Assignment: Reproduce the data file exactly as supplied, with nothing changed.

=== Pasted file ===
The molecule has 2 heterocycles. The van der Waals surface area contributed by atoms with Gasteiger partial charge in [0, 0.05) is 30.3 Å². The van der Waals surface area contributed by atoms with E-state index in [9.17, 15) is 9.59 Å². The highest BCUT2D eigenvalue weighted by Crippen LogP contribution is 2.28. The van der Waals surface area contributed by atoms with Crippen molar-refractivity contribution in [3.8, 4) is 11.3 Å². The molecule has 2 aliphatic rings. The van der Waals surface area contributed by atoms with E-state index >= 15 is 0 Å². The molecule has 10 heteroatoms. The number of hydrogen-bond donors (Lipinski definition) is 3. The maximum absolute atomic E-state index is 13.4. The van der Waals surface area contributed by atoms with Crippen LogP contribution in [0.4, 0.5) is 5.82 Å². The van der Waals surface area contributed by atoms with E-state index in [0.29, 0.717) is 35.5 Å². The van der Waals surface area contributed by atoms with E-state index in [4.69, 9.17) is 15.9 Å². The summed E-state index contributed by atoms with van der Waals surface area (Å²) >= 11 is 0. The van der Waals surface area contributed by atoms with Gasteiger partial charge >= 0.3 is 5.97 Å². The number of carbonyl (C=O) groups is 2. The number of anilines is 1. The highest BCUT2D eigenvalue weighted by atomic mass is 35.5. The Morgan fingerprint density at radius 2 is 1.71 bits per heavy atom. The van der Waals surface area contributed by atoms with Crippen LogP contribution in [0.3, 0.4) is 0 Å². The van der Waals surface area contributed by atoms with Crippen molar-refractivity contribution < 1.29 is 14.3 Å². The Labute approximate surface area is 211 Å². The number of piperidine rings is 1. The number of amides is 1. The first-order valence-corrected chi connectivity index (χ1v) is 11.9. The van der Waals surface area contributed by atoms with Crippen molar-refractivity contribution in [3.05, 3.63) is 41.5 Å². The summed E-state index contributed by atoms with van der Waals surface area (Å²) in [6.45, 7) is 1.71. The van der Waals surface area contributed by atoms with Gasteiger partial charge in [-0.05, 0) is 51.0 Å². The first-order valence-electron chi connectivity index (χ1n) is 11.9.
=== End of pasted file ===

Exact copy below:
The molecule has 2 heterocycles. The van der Waals surface area contributed by atoms with Gasteiger partial charge in [0, 0.05) is 30.3 Å². The van der Waals surface area contributed by atoms with E-state index in [9.17, 15) is 9.59 Å². The highest BCUT2D eigenvalue weighted by Crippen LogP contribution is 2.28. The van der Waals surface area contributed by atoms with Crippen molar-refractivity contribution in [3.8, 4) is 11.3 Å². The molecule has 2 aliphatic rings. The van der Waals surface area contributed by atoms with E-state index >= 15 is 0 Å². The molecule has 10 heteroatoms. The number of hydrogen-bond donors (Lipinski definition) is 3. The maximum absolute atomic E-state index is 13.4. The van der Waals surface area contributed by atoms with Crippen LogP contribution in [0.4, 0.5) is 5.82 Å². The van der Waals surface area contributed by atoms with E-state index in [0.29, 0.717) is 35.5 Å². The van der Waals surface area contributed by atoms with E-state index in [4.69, 9.17) is 15.9 Å². The summed E-state index contributed by atoms with van der Waals surface area (Å²) >= 11 is 0. The van der Waals surface area contributed by atoms with Gasteiger partial charge >= 0.3 is 5.97 Å². The number of carbonyl (C=O) groups is 2. The number of anilines is 1. The highest BCUT2D eigenvalue weighted by atomic mass is 35.5. The Morgan fingerprint density at radius 2 is 1.71 bits per heavy atom. The van der Waals surface area contributed by atoms with Crippen LogP contribution in [0.3, 0.4) is 0 Å². The van der Waals surface area contributed by atoms with Crippen molar-refractivity contribution < 1.29 is 14.3 Å². The Labute approximate surface area is 211 Å². The number of piperidine rings is 1. The number of amides is 1. The first-order valence-corrected chi connectivity index (χ1v) is 11.9. The van der Waals surface area contributed by atoms with Crippen molar-refractivity contribution in [3.05, 3.63) is 41.5 Å². The summed E-state index contributed by atoms with van der Waals surface area (Å²) in [6.45, 7) is 1.71. The van der Waals surface area contributed by atoms with Gasteiger partial charge in [-0.05, 0) is 51.0 Å². The first-order valence-electron chi connectivity index (χ1n) is 11.9.